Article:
The Dept of Italian Studies at the University of Toronto is holding an international conference, Italy and China, Europe and East Asia: Centuries of Dialogue, on 7-9 April 2016. Exchanges between Italy and China have produced the most sustained long-term strand of cultural texts on East-West borrowings. The works of Marco Polo, Li Madou (Matteo Ricci), Giacomo Puccini, Michelangelo Antonioni, and Bernardo Bertolucci are among history’s most influential intercultural texts. In recent years Luca Bigazzi’s cinematography in Gianni Amelio’s La stella che non c’è/The Missing Star (2006) and in Andrea Segre’s Io sono Li/Shun Li and the Poet (2012) shows the influence of Chinese landscape painting. Chinese perceptions of Italy have been equally textured and powerful. Liang Qichao formulated his influential nationalist thinking with explicit reference to Italian Unification. The ‘Sixth Generation’ Chinese filmmakers made extensive use of Italian neorealism for their Chinese subject matter. The conference will pool contemporary research on China-Italy issues, examine the relations in comparative, cross-disciplinary and long-term perspectives, and establish a research agenda for a collaborative network of scholars. Full details of the conference and programme can be found on its webpage.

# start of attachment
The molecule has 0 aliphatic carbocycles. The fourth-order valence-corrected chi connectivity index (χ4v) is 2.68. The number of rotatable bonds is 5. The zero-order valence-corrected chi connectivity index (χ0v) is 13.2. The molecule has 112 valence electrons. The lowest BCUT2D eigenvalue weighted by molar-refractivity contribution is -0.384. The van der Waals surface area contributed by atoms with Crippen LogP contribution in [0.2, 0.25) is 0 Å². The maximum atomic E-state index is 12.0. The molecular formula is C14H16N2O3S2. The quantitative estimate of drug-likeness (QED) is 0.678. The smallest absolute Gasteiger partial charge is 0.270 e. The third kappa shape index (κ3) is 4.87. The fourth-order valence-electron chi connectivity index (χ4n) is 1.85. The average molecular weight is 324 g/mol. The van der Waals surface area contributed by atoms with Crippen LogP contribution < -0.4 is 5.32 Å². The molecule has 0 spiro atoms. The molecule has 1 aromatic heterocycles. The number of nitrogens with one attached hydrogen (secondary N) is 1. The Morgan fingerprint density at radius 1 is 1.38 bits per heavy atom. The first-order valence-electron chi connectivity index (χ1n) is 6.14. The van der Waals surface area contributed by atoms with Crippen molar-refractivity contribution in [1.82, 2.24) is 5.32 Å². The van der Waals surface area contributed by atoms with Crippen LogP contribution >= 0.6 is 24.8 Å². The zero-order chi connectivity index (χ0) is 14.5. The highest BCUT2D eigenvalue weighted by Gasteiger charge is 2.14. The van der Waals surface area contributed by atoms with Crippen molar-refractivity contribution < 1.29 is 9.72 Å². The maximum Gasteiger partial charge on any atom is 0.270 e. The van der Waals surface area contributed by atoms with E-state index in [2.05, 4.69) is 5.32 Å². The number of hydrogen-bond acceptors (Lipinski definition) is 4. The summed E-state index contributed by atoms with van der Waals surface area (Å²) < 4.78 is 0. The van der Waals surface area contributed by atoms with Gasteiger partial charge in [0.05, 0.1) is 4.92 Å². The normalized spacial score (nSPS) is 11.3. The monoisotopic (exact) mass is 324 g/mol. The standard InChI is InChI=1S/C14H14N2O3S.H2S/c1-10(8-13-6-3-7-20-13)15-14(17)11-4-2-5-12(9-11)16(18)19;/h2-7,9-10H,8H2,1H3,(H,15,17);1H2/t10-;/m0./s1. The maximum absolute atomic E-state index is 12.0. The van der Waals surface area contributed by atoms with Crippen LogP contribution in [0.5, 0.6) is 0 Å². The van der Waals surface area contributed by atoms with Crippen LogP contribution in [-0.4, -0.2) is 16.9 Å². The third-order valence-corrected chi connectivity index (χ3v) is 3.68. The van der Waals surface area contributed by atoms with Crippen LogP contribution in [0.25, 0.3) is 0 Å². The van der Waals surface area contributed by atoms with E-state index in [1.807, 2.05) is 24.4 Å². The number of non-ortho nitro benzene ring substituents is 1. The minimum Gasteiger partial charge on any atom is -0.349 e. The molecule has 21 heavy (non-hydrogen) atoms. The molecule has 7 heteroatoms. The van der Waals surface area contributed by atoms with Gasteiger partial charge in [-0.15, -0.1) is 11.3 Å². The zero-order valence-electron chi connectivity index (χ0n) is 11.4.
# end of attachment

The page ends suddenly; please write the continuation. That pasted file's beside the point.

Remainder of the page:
In recent years, English-language scholarship on Italy-China issues in particular have received renewed interest. What has been at stake in Italian-Chinese, East Asian-European dialogue? How can we best examine the dialogical process in these crossings? What theoretical insights and policy advice can we gain from these intellectual endeavors? This conference will explore the contexts, ways, and reasons for which such exchanges took place. We will also examine the specific knowledge that was produced, interpreted, and negotiated when the two countries and the two continents communicated: the particular focus is on Italy and China.
For further details, contact the conference convenor, Gaoheng Zhang (Dept of Italian Studies, University of Toronto).